Clapperboards are used in all types of professional film and TV productions. This is because they have many different uses and significantly speed up the filming and post production process. Whilst on set, using clapperboards helps ensure that everyone is alert and on board during the shoot, and it gives actors a moment to get ready for their role. As well as this, it can be used to help the crew keep an idea of where they are in the shoot and how much is left. Most importantly it is used to help sync the sound and the footage together which is crucial to be able to edit the sequence. This is done by clapping the two separate parts of the board together to create a sound that would be picked up by the microphone and seen on the sequence timeline.

Slating Task

For this task we were asked to record some video and audio footage whilst using the clapperboard. This would help us get a better idea of what exactly was needed whilst using the clapperboard and how it would be used to our best advantage. We were specifically asked to record four different versions, the first would be the head slate. Then we needed to record with a different shot and scene, and then finally a tail slate, and a recording without sound.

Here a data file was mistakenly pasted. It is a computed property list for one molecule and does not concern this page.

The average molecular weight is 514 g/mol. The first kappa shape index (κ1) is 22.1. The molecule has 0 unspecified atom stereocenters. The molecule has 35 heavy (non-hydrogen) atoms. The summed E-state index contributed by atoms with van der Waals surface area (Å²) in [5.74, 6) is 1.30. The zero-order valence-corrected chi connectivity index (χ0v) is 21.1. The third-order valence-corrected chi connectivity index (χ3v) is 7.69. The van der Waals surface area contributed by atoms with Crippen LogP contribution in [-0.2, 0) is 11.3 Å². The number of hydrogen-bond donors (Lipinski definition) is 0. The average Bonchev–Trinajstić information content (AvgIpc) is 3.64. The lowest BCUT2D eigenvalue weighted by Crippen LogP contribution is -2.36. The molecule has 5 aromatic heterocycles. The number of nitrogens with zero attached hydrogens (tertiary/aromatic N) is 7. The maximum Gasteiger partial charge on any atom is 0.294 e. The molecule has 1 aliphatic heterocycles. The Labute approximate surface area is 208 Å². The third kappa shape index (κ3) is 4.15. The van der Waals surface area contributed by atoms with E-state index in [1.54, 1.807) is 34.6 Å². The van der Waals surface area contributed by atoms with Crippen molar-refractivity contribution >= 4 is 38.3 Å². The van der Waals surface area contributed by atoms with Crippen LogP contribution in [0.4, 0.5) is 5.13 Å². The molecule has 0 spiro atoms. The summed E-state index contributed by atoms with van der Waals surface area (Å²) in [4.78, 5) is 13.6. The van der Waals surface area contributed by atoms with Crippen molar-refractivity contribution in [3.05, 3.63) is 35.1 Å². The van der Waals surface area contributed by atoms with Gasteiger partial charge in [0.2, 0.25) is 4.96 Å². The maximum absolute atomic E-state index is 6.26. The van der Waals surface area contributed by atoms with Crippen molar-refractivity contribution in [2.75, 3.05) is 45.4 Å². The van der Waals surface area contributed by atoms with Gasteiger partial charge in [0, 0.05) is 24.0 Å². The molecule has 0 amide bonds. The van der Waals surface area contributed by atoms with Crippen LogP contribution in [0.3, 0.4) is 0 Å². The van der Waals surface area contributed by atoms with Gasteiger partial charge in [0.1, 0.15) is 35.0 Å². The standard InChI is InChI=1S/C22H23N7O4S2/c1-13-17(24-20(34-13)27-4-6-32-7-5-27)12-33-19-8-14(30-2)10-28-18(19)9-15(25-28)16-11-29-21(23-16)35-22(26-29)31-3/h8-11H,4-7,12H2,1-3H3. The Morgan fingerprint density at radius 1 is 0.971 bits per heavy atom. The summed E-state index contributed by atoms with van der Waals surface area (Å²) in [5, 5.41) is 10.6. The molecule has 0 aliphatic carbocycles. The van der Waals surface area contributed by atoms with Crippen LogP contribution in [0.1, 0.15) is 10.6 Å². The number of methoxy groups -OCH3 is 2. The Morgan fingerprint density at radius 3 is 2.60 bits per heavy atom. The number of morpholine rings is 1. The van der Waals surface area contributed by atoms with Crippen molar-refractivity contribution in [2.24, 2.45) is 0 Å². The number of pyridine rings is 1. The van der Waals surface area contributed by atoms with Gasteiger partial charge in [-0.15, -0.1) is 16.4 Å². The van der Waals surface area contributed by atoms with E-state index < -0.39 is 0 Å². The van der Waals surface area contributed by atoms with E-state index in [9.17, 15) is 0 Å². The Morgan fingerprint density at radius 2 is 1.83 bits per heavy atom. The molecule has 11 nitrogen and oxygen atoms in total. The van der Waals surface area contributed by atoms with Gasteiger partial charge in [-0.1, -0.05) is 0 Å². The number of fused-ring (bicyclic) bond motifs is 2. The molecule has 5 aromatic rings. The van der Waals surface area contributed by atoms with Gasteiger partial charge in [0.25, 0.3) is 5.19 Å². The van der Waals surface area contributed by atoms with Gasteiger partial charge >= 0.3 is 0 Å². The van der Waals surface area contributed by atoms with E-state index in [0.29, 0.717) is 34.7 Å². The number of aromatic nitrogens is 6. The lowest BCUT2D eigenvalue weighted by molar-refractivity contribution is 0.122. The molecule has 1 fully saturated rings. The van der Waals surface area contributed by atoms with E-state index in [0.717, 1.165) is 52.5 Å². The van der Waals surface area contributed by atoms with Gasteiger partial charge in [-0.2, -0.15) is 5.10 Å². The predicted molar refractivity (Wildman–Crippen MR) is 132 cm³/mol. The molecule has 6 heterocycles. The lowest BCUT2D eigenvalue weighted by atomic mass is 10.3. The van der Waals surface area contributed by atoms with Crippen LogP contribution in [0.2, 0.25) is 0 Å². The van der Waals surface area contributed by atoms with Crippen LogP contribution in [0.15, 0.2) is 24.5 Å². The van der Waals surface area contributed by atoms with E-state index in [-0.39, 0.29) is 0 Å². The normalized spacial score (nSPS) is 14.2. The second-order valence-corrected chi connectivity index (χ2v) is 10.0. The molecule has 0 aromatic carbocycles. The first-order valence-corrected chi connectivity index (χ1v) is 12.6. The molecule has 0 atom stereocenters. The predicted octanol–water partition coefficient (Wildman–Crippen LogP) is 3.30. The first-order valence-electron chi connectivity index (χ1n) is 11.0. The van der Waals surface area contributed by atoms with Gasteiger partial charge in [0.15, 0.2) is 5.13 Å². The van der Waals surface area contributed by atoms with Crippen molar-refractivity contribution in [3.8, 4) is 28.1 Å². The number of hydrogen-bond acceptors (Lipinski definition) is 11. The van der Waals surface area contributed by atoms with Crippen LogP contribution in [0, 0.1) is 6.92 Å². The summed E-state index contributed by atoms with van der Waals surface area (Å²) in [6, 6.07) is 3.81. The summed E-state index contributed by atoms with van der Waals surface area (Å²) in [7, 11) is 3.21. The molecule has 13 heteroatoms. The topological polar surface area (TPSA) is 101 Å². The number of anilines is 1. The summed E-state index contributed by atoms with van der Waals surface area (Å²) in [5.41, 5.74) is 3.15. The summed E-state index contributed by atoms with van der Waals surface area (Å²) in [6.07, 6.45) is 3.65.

When looking back at the footage, I became aware of several errors that we had made whilst shooting. For example I think the area we chose to record in was not a good choice. Although we didn’t have anyone directly walk through our shot, it was still badly lit and had an echo which effected the final quality of audio. I also think that there was a mistake on my part as I should have been much louder and closer to the camera as at times the information on the clapperboard was out of focus or simply not visible. Despite this I was still able to sync the audio and video footage together which was one of the main points of doing the task, though it would have been much better if we had made them few changes.

Lighting Task

Our second task consisted of using two different lights and a reflector in different positions to see which ones more most effective and how these techniques could be implemented into a real production scenario. In order to get the best quality of images we worked in groups of five so that each person would have a role and a responsibility. In each group there was a camera operator, an actor, a lighting operator, a director and someone to hold the reflector.

Overall I am fairly happy with what we finished with. We demonstrated clearly that we knew how the lighting techniques we used could be done to a high quality and used the reflectors suitably for what we were doing. Though if we had more time to work on the task I would have like to experimented with the different gel filters as I feel that this could be a great way to use light to convey different emotions within film and TV.